Fall 2016 – Sacred Rites of Passage Training Held in Anchorage

Bella Schjenken helps facilitate the GONA training. Photo by Angela Gonzalez

Bella Schjenken helps facilitate the GONA training. Photo by Angela Gonzalez

In Partnership with Gathering of Native Americans

by Angela Gonzalez, Communications Coordinator

In August, RurAL CAP’s Resource Basket hosted a Sacred Rites of Passage training using the Gathering of Native Americans (GONA) training curriculum. The training was held at the Alaska Native Heritage Center in Anchorage. Funding was provided by the US Department of Justice, Office of Juvenile Justice and Delinquency Prevention (OJJDP) with support from the Substance Abuse and Mental Health Services Administration (SAMHSA). RurAL CAP’s Resource Basket is a training and technical assistance center helping rural Alaskan communities support the healthy development of Alaska Native youth.

About 40 people attended the Sacred Rites of Passage three day training in Anchorage. Attendees gained an in-depth introduction and perspectives on the first day. Speakers shared a summary of physiologic changes from youth to young adult as a way to help understand the spectrum of life as one goes from one stage to another. People from across the state joined from Point Hope, Anchorage, Fairbanks, Cheesh’na, Old Harbor, Hooper Bay, Slana, Huslia, Nome, Dillingham and a few more communities.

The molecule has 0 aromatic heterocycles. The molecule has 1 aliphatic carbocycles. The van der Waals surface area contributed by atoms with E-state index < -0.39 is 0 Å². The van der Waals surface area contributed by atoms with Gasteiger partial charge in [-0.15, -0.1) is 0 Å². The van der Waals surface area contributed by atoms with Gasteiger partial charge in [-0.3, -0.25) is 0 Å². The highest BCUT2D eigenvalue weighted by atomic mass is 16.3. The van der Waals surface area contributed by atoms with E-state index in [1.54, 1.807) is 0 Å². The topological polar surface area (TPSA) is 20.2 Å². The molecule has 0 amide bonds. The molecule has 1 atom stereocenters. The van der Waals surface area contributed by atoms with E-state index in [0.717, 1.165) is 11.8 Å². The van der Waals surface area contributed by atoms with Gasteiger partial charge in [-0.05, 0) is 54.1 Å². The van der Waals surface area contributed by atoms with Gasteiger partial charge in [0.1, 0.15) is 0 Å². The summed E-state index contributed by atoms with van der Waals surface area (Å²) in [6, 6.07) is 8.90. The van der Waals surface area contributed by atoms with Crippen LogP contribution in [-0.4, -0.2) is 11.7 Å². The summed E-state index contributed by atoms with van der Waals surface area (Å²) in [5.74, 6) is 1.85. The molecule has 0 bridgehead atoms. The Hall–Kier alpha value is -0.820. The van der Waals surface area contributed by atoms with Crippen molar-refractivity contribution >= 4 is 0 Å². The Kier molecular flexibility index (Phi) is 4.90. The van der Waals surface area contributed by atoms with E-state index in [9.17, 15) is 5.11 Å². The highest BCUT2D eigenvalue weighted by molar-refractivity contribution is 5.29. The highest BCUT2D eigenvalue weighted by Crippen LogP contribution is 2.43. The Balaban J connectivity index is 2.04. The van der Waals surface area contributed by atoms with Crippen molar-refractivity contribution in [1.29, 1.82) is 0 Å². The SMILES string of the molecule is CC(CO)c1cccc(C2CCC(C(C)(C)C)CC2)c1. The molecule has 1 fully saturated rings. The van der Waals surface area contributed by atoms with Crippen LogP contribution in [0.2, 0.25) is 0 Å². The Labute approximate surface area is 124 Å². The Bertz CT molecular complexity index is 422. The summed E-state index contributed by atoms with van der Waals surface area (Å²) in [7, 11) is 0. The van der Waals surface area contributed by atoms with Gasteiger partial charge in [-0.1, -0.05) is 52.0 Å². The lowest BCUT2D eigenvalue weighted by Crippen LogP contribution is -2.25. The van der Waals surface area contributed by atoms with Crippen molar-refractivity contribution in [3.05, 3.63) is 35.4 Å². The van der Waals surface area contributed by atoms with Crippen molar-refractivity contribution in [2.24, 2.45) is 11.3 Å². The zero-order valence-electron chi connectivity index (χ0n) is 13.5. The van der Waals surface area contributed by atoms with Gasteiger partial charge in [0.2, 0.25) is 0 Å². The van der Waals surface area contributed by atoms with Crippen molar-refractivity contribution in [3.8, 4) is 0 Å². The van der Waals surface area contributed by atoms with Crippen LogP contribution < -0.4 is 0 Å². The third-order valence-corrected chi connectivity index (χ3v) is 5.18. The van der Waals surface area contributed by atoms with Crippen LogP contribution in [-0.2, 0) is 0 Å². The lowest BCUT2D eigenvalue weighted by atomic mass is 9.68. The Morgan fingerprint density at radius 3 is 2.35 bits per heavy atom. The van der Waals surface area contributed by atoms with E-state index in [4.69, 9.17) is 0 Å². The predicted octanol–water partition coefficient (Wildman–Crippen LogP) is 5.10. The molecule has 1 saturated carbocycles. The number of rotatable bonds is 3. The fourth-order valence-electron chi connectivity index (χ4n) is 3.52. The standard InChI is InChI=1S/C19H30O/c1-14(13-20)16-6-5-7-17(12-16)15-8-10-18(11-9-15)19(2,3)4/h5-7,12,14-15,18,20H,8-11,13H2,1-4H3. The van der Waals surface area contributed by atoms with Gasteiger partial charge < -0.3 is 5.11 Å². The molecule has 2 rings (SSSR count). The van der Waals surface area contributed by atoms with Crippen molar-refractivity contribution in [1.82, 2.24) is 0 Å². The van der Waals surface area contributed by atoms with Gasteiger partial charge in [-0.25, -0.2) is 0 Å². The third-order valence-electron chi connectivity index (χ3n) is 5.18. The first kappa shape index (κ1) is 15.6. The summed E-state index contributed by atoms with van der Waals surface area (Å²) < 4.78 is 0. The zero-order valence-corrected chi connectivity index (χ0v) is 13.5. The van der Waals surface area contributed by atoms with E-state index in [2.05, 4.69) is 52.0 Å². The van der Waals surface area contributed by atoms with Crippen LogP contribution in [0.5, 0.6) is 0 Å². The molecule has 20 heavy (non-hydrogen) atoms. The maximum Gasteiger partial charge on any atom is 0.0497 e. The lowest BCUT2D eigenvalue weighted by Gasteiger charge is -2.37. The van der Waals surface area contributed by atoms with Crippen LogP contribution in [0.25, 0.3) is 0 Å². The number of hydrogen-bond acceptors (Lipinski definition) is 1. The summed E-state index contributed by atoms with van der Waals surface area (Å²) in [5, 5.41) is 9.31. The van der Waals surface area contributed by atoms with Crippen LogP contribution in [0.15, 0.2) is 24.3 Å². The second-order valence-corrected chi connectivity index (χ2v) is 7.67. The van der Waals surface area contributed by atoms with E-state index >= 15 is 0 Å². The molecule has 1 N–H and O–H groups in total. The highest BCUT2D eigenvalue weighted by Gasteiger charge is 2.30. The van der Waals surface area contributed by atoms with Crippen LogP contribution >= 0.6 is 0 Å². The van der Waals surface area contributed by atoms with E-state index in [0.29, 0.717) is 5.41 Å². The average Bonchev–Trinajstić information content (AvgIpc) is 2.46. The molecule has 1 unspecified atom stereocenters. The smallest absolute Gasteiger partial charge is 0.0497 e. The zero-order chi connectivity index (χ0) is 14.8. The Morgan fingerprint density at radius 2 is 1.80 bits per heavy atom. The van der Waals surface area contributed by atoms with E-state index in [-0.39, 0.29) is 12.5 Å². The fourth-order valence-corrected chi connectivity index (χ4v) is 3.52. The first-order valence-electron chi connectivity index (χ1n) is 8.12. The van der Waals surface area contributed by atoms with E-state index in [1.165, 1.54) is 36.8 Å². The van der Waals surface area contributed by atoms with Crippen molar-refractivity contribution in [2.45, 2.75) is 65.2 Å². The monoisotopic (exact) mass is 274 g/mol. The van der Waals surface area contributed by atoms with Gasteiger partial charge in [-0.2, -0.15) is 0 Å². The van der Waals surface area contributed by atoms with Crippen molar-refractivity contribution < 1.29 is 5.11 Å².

Marie Yaska receives gifts from participants. Photo by Angela Gonzalez

Marie Yaska receives gifts from participants. Photo by Angela Gonzalez

Training participants reviewed traditional and contemporary sacred rites of passage, starting with infancy and childhood, a time when we need to know how we belong. Through cultural stories, songs and activities, team trust was built. Teams examined stages of sacred rites of passage and discovered how it relates to a sustainable and unwavering sense of well-being. They also covered stages of prenatal care to preteens. They talked about honoring conception and birth, menses for females and naming ceremony.

Participants focused on the importance of healing and voicing the trauma that one has experienced, and learned about the timeline of Alaska Natives historical trauma and its impact. They explored how specific sacred rites of passage can give new meaning and healing to these things with the realization that this affects seven generations in both directions (before and after). They then focused on high school to young adults and explored the traumas of the school system.

Lucy Pete receives a gift from participants. Photo by Angela Gonzalez

Lucy Pete receives a gift from participants. Photo by Angela Gonzalez

There was a break out session for the men and women for sacred rites of passage. Participants covered gender specific sacred rites of passage, how they were dismantled or forgotten with the introduction of western ways, what their significance was and how they might be re-created with new meaning in today’s world.